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Letters

February 20, 2002



New drug policy may be more of the same

Regarding "Drug war's marching orders" (Feb. 14, Editorial): George W. Bush says he'll stop 25 percent of America's drug use in five years? Lest we forget, we were promised a "drug-free America by 2002" at a Capitol Hill press conference in 1998. In fact, we've been promised the chimera of a "drug-free America" quite a number of times. Mr. Bush's policy hardly represents a change in course. His drug budget is the "same old, same old" and the results will be, too.

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Dave Michon Eau Claire, Wis.

The tactic of the present drug laws is to ignore the root cause of drug use in favor of trying to remove the effects through criminalization. This has failed miserably. What's needed is a concentrated effort to address the "reasons" people use drugs. Criminalization of drug use only magnifies the guilty feeling and lack of self-esteem already existing. We need to repeal the drug war laws in favor of education and decriminalization and teach our children self-esteem so they can become active members of their communities and interface successfully with their peers. We need to concentrate on the cause, not the effects.

Darrell J. Sekin
Irving, Texas

Our nation has to quit its campaign of "drugs don't feel good" nonsense. We must use science to target education and intervention to meet the needs of young people. Showing them that drugs are morally wrong and that they ruin the environment and destroy communities is probably more effective than trying to send them the message that drugs don't feel good. And we must also stop sending the message that cigarettes and alcohol are different issues.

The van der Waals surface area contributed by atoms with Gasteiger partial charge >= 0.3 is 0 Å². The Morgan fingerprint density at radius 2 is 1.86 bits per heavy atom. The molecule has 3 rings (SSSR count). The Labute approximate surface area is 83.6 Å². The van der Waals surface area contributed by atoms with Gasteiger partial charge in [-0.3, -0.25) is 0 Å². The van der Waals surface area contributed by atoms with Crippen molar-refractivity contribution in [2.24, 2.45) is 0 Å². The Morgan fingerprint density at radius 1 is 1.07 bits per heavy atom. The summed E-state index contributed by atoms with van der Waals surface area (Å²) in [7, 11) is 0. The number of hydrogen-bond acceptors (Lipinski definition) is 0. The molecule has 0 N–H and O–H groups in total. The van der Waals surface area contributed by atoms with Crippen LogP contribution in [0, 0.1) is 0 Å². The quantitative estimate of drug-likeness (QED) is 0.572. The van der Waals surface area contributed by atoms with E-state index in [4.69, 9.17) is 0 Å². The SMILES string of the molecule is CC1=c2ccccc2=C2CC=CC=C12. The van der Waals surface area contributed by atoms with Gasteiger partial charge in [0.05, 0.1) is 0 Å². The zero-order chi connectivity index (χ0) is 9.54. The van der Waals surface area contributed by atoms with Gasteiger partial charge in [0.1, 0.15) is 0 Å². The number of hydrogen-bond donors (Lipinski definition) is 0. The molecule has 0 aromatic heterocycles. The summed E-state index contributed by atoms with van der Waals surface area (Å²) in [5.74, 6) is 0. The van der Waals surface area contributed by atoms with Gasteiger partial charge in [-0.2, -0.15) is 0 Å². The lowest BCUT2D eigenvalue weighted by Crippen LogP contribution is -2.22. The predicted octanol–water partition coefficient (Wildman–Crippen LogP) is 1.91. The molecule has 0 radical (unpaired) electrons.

Helen Harberts
Chico, Calif.

Regarding "In drug treatment vs. prison, a political shift in tone" (Feb. 14): It's important for us to realize that we shouldn't choke our prisons with people who should be in rehabilitation. Those who know people with a drug problem need to feel assurance that if they report their friend it will mean that friend will receive the help he or she needs. We can't expect friends and family of drug users to cooperate while we threaten their loved ones with brutal confinement, where their addiction will be ignored and untreated.

Nathan Engle
Bloomington, Ind.

Letter from Ukrainian Ambassador

"Ukraine: Look into arms exports" (Feb.12, Opinion) refers to "allegations made by Italy and Russia about illegal Ukrainian arms exports," in particular to the Taliban movement in the mid-1990s, and blames Ukraine for unwillingness to investigate. Both assertions are inaccurate. Ukraine is fully cooperating with Italy in investigating the circumstances of a shipment of weapons to the Balkans in 1994 (so far, there's no mention of the Taliban in this case).

Meanwhile, the statement by a Russian parliamentarian two months ago about supplies of weapons from Ukraine to the Taliban was politically motivated and on the next day was disproved by the Russian ambassador to Ukraine, who called it fiction.

What is true: Ukraine has developed, with substantial involvement and assistance from the US, a sophisticated and efficient system of export control that meets the highest international standards and makes Ukraine a reliable partner in the fight against proliferation of weapons of mass destruction and prevention of illegal-arms transfers.

All requests from our partners to check on allegations of violations of international obligations in the sphere of export control have been thoroughly investigated by the respective Ukrainian authorities. So far, none of those allegations has proved to be true.

Kostyantyn Gryshchenko
Washington

Ambassador of Ukraine to the US

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